Who would want to live in a world without elephants?
That’s the question I asked myself as I watched the Fish and Wildlife Service pulverize 6 tons of ivory jewelry, canes, decorative objects, and the like yesterday at Denver’s Rocky Mountain Arsenal National Wildlife Refuge.
I think all of us watching felt a mix of emotions. On one hand, this was a historic event—the first time the U.S. government has ever destroyed its stockpiles of confiscated ivory. And it was an important action – an acknowledgement of the huge role we play in the ivory trade (the U.S. is the second biggest importer of ivory) and a commitment to finding a solution.
Ivory waiting to be crushed by the blue "pulverizer" in the background
On the other hand, it was somber. The ivory being crushed represents several thousand elephants that were killed for their tusks and the event seemed a little like a final goodbye.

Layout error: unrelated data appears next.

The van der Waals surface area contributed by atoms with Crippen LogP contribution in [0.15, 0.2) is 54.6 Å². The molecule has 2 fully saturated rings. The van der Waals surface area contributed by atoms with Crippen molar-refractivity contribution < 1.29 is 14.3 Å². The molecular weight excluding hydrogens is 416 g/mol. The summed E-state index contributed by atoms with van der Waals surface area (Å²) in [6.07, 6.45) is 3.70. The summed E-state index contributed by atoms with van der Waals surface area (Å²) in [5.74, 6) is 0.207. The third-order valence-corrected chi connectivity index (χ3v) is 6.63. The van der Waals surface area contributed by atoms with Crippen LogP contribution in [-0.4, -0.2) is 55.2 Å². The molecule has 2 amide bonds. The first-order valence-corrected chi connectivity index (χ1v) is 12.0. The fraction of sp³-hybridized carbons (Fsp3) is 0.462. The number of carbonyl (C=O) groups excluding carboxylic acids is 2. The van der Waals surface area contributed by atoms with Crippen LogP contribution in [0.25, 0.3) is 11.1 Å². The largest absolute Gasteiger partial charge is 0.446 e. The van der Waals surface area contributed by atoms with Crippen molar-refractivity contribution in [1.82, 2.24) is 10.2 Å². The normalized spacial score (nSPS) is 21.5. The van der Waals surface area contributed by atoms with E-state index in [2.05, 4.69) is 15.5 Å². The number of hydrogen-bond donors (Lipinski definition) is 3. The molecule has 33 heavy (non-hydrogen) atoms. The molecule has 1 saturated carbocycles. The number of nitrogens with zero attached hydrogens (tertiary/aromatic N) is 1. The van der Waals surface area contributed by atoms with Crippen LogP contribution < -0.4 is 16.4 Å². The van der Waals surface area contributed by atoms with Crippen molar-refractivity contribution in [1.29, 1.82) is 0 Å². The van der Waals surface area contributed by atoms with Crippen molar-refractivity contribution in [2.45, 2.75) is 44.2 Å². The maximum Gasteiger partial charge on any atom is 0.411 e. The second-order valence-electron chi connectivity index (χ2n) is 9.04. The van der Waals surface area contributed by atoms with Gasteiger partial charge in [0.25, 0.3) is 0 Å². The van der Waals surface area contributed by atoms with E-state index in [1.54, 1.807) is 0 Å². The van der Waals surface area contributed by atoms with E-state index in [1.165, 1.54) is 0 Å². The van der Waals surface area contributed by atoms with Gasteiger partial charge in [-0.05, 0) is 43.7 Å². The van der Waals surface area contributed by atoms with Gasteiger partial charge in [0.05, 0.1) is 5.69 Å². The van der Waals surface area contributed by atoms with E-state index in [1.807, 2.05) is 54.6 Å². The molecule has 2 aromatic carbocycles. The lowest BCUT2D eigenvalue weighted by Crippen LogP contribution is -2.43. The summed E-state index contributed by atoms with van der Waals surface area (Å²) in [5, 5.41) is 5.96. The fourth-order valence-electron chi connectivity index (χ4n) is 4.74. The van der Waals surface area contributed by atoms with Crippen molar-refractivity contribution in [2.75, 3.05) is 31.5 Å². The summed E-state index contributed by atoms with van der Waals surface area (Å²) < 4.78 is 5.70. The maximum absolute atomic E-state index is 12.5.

Earlier in the day, government officials including Fish and Wildlife Service Director Dan Ashe, actresses Kristin Davis (Sex in the City) and Kristin Bauer van Straten (True Blood), and conservation leaders like Kenya’s Dr. Paula Kahumbu had delivered impassioned speeches about the importance of elephants and how out of control elephant poaching has become. With around 30,000 elephants being killed every year, if we continue on this trajectory we only have about 10 years left with these amazing creatures. In other words, by 2023 elephants may be gone from many areas in Africa.
Celebrities and government officials hold soon-to-be-crushed ivory
Today was a huge step in ending this slaughter, which I hope will pave the way for an essential next step: a U.S. ban of ALL ivory. Because when it comes down to it, no one really wants to live in a world without elephants and we’ve got to do whatever it takes.
30,000 elephants killed a year = 30,000 reasons not to buy ivory